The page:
According to recent ATO research, property investors collectively paid around $1.3 billion less in tax than they were supposed to in the 2019-20 financial year... This figure highlights the importance of ensuring that tax obligations are met in full, and underscores the need for investors to seek professional advice to ensure compliance with tax laws and regulations!
We recommend having a qualified professional draw up a depreciation schedule, which will help outline how much your eligible to claim in depreciation at tax time. Also, it’s important to remember to keep records of all receipts and bank statements related to your investment property and have these on hand to pass onto your Certified Practicing Accountant at tax time.
Under Australian Tax Law, for an expense to be eligible, there must be a relevant connection between your rental income and rental deductions. You can claim back an expense that you incur from owning a rental property.
So, what you can claim on tax?
What can't you claim?
- Interest incurred on your loan;
- Property management fees;
- Council and water rates;
- Home maintenance and repairs expenditure;
- Some costs associated with the tenant, like advertising costs;
- Accountant, tax agent or business-related lawyer fees;
- Depreciation on whitegoods and other durables, such as the air conditioner.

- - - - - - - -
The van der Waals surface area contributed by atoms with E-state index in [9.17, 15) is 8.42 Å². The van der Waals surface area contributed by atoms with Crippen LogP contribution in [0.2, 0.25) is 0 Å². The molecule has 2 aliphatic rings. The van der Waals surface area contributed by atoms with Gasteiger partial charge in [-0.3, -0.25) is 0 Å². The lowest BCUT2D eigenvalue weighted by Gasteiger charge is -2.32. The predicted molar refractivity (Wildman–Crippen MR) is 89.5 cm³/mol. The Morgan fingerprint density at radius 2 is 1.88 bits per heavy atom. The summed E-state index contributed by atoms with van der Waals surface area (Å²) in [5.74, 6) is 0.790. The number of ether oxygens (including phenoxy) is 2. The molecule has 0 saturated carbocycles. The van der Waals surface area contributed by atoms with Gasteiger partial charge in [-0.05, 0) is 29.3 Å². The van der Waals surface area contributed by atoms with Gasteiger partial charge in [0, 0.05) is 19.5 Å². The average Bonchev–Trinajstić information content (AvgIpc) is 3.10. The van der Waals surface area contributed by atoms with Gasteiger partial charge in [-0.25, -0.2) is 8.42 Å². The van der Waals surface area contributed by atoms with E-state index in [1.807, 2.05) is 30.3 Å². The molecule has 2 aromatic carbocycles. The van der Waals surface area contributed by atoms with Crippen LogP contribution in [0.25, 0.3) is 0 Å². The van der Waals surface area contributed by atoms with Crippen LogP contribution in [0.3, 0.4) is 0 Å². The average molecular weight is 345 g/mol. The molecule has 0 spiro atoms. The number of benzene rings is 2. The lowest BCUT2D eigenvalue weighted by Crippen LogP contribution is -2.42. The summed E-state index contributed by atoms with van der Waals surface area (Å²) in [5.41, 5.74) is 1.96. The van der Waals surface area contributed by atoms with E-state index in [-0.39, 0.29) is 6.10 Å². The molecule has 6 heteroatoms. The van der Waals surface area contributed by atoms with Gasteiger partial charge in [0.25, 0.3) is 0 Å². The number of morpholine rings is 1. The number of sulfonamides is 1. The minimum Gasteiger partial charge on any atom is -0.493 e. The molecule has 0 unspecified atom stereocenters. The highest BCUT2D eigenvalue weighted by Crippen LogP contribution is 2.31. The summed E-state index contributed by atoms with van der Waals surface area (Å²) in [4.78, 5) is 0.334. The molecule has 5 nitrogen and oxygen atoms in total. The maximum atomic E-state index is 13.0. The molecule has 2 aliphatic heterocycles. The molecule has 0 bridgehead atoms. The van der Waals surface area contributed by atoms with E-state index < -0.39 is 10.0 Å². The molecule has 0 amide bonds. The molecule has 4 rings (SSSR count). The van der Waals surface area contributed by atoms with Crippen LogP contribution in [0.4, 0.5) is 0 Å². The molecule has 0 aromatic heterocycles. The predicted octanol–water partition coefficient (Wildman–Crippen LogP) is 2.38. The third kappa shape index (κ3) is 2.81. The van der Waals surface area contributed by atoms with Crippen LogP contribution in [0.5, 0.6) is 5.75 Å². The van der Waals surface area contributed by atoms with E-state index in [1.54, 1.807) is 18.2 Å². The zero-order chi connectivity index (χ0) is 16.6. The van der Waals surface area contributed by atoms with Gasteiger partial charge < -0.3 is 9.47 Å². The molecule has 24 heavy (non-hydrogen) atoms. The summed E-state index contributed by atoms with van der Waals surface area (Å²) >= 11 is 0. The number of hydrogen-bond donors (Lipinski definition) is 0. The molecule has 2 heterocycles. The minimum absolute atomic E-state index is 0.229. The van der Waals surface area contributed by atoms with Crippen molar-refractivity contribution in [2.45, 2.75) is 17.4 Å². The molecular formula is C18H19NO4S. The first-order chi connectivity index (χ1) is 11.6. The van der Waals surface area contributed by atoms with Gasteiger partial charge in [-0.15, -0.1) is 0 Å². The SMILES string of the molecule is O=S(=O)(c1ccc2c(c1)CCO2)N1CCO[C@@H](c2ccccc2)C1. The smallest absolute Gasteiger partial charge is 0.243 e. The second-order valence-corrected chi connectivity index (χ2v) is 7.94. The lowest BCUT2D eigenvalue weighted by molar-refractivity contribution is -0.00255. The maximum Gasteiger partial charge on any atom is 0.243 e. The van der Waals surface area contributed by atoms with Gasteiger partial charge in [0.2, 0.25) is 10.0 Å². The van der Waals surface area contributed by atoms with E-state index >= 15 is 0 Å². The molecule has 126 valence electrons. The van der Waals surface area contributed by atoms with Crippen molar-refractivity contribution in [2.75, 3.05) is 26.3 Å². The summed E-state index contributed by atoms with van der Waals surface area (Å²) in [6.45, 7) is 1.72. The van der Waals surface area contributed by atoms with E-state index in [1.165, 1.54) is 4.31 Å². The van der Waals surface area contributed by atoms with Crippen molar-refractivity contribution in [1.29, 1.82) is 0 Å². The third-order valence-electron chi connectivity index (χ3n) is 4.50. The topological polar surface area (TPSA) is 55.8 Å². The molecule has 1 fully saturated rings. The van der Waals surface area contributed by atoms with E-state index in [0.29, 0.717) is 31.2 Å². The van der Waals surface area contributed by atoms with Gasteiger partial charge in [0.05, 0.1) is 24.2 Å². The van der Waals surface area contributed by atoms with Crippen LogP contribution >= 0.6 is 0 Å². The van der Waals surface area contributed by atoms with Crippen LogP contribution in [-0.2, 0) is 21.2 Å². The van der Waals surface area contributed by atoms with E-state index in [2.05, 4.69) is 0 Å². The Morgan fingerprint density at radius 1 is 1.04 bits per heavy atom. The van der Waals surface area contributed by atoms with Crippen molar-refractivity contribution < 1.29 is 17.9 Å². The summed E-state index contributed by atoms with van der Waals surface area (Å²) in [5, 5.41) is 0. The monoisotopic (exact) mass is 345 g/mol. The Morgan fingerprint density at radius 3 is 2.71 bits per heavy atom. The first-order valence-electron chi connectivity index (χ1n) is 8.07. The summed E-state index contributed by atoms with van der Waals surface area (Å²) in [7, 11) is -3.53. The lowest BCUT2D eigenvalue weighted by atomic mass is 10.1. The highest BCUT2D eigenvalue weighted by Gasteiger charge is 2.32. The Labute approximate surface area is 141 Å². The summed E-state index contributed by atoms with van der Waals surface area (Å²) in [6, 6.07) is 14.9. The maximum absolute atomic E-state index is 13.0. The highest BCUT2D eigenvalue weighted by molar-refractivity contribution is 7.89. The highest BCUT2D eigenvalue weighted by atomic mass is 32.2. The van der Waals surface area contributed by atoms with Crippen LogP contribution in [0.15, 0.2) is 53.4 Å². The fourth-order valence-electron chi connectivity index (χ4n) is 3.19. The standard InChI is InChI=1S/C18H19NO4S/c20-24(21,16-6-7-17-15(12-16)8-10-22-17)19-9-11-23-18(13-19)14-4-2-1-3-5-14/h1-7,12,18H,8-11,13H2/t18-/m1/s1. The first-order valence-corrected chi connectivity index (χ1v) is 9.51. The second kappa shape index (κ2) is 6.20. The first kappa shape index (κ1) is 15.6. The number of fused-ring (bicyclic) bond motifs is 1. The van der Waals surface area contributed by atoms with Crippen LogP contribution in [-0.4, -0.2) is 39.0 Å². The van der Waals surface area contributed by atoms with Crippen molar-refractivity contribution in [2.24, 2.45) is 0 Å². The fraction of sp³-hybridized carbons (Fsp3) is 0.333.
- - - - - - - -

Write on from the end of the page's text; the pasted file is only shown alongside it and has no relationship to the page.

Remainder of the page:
New weapon aimed at catching investors out
- Expenses associated with your personal use of the property;
- Travel expenses to inspect the property - this used to be a claimable up until 2018, so don't get caught out!
- Costs relating to the purchase or sale of the investment property (although these costs may be eligible to be included in the cost base, with sufficient records);
- Utility bills the tenant has paid; and
- Borrowing costs.
According to our good friends at REIWA, the ATO has a new weapon in its arsenal – a data matching softwear! This allows them to obtain data relating to residential investment property loans from authorised financial institutions for the period 2021-22 through to 2025-27.
This data includes:
client identification details (names, addresses, phone numbers, dates of birth, etc)
It will then be matched against ATO records.
This is just one example of how the ATO is clamping down on property investors. There's never been a more important time to be honest and thorough so stay safe and check out the ATO's TOP TIPS for preparing a tax return this year!